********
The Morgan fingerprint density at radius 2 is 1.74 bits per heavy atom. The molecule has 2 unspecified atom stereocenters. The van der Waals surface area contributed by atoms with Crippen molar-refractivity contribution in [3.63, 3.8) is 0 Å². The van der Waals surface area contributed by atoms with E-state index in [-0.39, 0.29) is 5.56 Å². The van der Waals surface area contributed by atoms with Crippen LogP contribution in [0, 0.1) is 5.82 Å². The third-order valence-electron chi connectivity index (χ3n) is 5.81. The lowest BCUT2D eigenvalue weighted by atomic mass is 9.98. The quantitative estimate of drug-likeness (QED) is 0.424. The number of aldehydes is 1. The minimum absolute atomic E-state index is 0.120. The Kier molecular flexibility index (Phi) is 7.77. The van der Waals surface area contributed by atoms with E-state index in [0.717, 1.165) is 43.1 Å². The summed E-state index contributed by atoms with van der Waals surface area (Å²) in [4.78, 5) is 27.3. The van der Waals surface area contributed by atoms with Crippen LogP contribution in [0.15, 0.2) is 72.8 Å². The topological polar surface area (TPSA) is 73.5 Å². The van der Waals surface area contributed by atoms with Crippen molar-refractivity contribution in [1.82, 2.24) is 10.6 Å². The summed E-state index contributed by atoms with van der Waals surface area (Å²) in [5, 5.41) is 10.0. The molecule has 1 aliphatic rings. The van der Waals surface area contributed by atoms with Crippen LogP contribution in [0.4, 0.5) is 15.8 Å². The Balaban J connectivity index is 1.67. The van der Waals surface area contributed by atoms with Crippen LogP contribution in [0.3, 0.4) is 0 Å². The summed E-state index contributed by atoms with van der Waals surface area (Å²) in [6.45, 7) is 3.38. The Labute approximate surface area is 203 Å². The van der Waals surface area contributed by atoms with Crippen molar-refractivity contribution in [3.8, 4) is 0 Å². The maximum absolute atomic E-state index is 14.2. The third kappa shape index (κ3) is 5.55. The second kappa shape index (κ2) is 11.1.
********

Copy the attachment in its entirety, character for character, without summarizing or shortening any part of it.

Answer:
The Morgan fingerprint density at radius 2 is 1.74 bits per heavy atom. The molecule has 2 unspecified atom stereocenters. The van der Waals surface area contributed by atoms with Crippen molar-refractivity contribution in [3.63, 3.8) is 0 Å². The van der Waals surface area contributed by atoms with E-state index in [-0.39, 0.29) is 5.56 Å². The van der Waals surface area contributed by atoms with Crippen LogP contribution in [0, 0.1) is 5.82 Å². The third-order valence-electron chi connectivity index (χ3n) is 5.81. The lowest BCUT2D eigenvalue weighted by atomic mass is 9.98. The quantitative estimate of drug-likeness (QED) is 0.424. The number of aldehydes is 1. The minimum absolute atomic E-state index is 0.120. The Kier molecular flexibility index (Phi) is 7.77. The van der Waals surface area contributed by atoms with E-state index in [0.717, 1.165) is 43.1 Å². The summed E-state index contributed by atoms with van der Waals surface area (Å²) in [4.78, 5) is 27.3. The van der Waals surface area contributed by atoms with Crippen LogP contribution in [0.15, 0.2) is 72.8 Å². The topological polar surface area (TPSA) is 73.5 Å². The van der Waals surface area contributed by atoms with Crippen molar-refractivity contribution in [1.82, 2.24) is 10.6 Å². The summed E-state index contributed by atoms with van der Waals surface area (Å²) in [5, 5.41) is 10.0. The molecule has 1 aliphatic rings. The van der Waals surface area contributed by atoms with Crippen LogP contribution in [0.4, 0.5) is 15.8 Å². The Balaban J connectivity index is 1.67. The van der Waals surface area contributed by atoms with Crippen LogP contribution in [0.3, 0.4) is 0 Å². The summed E-state index contributed by atoms with van der Waals surface area (Å²) in [6.45, 7) is 3.38. The Labute approximate surface area is 203 Å². The van der Waals surface area contributed by atoms with Crippen molar-refractivity contribution in [3.8, 4) is 0 Å². The maximum absolute atomic E-state index is 14.2. The third kappa shape index (κ3) is 5.55. The second kappa shape index (κ2) is 11.1.